Field of Blackbirds flutters in on gritty soundwaves, but soon morphs into smoother strands of dronestrata, hovering and surging in resonance, beautiful without further adornment. The rippling chords of Displacement are stronger, warped by more pronounced fluctuations amid a steadily thrumming bed of churning energies. All dissipates toward the track's conclusion, shifting into other forms, like a forceful stream becoming mist. The casually strummed notes of Twin Earth (4:57) (okay, there's a bit of strumming) plow through a murky pool of reverb.
Dark discordant rumbles are met by buzzing strings in the mysterious realm of Lore, which proves to be an entrancingly subterranean soundworld. Softer and lighter, though still gloriously shapeless, Maja resounds with mutedly ringing tones and is delicately scraped by textural screeches of feedback. An abstract instrumental geography lesson studies the Pattern of Islands; this piece seems to explore negative space around which molten sonic liquids pulse and flow.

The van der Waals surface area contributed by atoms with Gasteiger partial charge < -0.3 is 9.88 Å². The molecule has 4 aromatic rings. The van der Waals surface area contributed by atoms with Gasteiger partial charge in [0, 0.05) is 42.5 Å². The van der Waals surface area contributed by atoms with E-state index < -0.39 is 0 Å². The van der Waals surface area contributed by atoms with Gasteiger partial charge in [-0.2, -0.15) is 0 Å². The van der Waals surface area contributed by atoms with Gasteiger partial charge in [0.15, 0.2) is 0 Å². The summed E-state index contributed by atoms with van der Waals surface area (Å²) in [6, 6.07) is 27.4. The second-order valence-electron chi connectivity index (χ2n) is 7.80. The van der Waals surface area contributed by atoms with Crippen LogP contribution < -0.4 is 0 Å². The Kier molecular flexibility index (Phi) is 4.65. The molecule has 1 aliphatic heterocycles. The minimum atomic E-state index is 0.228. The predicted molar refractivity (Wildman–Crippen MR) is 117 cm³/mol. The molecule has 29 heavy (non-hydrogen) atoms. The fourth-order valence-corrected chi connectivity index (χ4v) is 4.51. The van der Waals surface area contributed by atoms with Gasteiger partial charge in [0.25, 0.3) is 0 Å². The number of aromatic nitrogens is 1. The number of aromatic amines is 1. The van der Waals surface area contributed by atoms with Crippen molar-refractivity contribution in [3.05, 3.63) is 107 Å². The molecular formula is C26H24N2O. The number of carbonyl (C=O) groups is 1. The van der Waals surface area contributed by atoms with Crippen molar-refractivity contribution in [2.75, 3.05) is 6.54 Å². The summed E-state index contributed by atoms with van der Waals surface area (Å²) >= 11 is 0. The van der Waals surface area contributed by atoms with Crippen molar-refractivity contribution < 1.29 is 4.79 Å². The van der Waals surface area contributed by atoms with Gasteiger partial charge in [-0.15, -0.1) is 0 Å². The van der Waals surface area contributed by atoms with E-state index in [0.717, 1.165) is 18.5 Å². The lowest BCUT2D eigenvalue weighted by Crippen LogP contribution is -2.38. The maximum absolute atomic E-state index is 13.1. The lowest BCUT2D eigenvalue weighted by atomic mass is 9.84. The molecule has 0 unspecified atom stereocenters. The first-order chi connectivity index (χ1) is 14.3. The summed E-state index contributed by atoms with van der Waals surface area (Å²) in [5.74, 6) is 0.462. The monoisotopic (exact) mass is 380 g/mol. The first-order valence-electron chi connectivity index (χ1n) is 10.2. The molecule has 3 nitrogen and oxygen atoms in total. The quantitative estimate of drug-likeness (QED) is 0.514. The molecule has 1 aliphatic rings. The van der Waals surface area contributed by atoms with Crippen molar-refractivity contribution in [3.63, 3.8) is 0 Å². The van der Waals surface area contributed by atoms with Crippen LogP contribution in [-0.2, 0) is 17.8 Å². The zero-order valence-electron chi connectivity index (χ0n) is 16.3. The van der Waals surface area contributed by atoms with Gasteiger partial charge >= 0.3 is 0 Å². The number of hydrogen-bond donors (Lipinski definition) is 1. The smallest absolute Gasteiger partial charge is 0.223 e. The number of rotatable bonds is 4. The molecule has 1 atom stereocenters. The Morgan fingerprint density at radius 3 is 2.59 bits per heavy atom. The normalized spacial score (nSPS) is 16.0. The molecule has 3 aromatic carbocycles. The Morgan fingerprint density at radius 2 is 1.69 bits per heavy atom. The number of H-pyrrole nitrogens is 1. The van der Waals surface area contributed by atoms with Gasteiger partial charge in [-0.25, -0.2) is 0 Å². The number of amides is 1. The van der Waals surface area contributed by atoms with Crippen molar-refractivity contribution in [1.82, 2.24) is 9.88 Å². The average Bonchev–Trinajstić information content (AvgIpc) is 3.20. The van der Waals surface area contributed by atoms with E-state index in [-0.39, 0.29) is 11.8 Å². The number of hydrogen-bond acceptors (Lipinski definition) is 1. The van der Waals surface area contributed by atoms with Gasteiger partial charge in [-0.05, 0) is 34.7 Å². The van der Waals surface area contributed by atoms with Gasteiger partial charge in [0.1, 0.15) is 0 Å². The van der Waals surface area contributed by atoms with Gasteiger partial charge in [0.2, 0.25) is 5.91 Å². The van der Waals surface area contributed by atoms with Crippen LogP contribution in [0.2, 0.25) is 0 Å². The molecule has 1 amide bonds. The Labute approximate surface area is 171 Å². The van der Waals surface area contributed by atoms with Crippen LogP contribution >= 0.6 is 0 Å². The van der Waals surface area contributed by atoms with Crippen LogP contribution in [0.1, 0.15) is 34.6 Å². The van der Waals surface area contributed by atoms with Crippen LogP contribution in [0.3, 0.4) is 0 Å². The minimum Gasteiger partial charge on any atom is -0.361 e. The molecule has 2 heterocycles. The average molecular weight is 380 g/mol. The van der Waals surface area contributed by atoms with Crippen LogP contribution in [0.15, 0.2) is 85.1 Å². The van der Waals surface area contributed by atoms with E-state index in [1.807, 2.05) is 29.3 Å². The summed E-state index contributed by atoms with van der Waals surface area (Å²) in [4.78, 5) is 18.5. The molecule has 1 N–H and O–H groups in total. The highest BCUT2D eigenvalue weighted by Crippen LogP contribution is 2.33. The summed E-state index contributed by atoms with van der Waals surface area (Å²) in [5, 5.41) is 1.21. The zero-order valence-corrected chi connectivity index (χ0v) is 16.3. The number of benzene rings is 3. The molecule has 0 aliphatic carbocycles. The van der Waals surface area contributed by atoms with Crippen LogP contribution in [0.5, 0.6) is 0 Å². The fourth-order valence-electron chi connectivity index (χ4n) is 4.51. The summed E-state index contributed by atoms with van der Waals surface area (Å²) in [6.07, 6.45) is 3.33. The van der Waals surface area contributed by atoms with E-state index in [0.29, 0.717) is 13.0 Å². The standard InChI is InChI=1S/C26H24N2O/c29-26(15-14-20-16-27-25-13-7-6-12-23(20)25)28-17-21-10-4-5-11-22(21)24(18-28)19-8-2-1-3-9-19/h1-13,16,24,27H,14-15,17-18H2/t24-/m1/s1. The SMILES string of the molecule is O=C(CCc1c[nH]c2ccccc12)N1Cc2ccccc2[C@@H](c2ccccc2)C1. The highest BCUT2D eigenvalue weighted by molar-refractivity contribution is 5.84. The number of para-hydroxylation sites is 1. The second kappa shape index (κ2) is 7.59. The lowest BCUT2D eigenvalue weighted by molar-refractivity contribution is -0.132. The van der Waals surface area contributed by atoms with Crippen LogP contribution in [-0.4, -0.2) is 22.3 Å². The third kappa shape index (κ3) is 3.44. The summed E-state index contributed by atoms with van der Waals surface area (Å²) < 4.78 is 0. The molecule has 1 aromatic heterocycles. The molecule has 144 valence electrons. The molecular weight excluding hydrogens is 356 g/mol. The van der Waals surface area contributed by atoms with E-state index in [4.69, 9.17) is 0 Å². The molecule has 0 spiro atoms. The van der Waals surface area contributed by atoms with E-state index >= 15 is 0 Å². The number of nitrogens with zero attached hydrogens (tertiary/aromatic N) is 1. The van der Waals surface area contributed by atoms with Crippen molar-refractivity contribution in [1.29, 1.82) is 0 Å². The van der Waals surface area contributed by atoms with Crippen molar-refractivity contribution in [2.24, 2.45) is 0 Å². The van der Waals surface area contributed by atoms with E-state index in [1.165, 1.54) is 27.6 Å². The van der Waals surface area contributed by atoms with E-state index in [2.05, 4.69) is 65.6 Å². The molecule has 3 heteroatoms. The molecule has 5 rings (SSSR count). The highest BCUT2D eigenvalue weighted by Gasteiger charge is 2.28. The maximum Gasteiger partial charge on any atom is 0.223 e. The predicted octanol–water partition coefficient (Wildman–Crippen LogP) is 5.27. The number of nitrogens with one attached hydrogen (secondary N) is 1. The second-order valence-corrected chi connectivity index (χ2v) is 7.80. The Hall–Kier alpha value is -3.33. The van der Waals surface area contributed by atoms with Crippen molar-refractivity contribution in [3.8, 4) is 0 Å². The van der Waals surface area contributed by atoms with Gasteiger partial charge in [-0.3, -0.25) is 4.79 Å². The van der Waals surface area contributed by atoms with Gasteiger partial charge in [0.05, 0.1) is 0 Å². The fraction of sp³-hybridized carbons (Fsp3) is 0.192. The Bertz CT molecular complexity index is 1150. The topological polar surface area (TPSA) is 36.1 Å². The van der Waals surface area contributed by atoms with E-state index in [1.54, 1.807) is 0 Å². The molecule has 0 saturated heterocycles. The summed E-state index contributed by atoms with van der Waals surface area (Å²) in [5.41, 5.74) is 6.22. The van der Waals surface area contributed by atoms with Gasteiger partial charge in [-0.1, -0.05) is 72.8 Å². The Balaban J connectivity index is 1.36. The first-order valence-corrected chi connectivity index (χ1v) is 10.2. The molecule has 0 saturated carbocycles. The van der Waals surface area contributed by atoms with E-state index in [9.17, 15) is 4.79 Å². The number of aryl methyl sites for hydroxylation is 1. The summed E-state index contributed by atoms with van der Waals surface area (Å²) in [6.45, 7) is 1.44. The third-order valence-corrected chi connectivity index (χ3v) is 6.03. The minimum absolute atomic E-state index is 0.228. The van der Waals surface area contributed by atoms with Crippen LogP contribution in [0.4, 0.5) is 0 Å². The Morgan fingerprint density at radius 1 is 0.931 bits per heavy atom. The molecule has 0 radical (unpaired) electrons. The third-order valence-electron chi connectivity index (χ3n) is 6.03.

Floating with indeterminate weight, Dead Feather levitates over a steaming cauldron of dense/fuzzy, slowly flanging guitar drone. As with most pieces, a coursing sense of latent power is held within. Gentle strummings lead toward Sea Star (12:26) and are quickly buried by an overpowering swelter of impenetrable hurricane force. Glitchy textures and foghorn-like swells are briefly discernible in the vortex, which slowly fades to reveal the slow pluckings of the intro. Just after the nine-minute mark, 60 seconds of silence ensues, followed by a lovely little guitar interlude which, just when it gets going, is swallowed by a rather slurpy entity of unknown origins...
If you're keen to hear some new ambient experimental tricks coaxed from an old instrument, here's a great place to listen. Alluring and amorphous, the transmogrified guitar noise from Near and Far mark another winner for both Tollefson and for Hypnos. A resounding 9.0 rating for the strange waves which I admire only slightly less than those from their predecessor, New Eyes on the Universe. "